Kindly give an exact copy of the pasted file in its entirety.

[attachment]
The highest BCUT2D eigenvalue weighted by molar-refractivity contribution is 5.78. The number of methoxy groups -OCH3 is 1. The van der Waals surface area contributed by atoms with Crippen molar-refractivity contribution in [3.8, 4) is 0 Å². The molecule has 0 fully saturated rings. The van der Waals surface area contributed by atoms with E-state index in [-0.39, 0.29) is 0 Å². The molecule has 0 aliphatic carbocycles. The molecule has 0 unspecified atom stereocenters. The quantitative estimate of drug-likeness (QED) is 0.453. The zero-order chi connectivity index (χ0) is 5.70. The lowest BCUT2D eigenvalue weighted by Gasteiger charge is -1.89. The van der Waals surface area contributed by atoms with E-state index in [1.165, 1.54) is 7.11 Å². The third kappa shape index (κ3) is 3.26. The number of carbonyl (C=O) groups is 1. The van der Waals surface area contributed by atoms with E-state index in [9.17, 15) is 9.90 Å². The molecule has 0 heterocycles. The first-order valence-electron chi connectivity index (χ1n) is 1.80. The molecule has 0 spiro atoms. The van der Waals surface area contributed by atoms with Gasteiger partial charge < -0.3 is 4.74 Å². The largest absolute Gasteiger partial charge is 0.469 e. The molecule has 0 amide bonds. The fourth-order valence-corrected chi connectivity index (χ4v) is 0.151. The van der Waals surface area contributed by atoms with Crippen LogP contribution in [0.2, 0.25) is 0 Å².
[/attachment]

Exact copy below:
The highest BCUT2D eigenvalue weighted by molar-refractivity contribution is 5.78. The number of methoxy groups -OCH3 is 1. The van der Waals surface area contributed by atoms with Crippen molar-refractivity contribution in [3.8, 4) is 0 Å². The molecule has 0 fully saturated rings. The van der Waals surface area contributed by atoms with E-state index in [-0.39, 0.29) is 0 Å². The molecule has 0 aliphatic carbocycles. The molecule has 0 unspecified atom stereocenters. The quantitative estimate of drug-likeness (QED) is 0.453. The zero-order chi connectivity index (χ0) is 5.70. The lowest BCUT2D eigenvalue weighted by Gasteiger charge is -1.89. The van der Waals surface area contributed by atoms with E-state index in [1.165, 1.54) is 7.11 Å². The third kappa shape index (κ3) is 3.26. The number of carbonyl (C=O) groups is 1. The van der Waals surface area contributed by atoms with E-state index in [9.17, 15) is 9.90 Å². The molecule has 0 heterocycles. The first-order valence-electron chi connectivity index (χ1n) is 1.80. The molecule has 0 spiro atoms. The van der Waals surface area contributed by atoms with Gasteiger partial charge < -0.3 is 4.74 Å². The largest absolute Gasteiger partial charge is 0.469 e. The molecule has 0 amide bonds. The fourth-order valence-corrected chi connectivity index (χ4v) is 0.151. The van der Waals surface area contributed by atoms with Crippen LogP contribution in [0.2, 0.25) is 0 Å².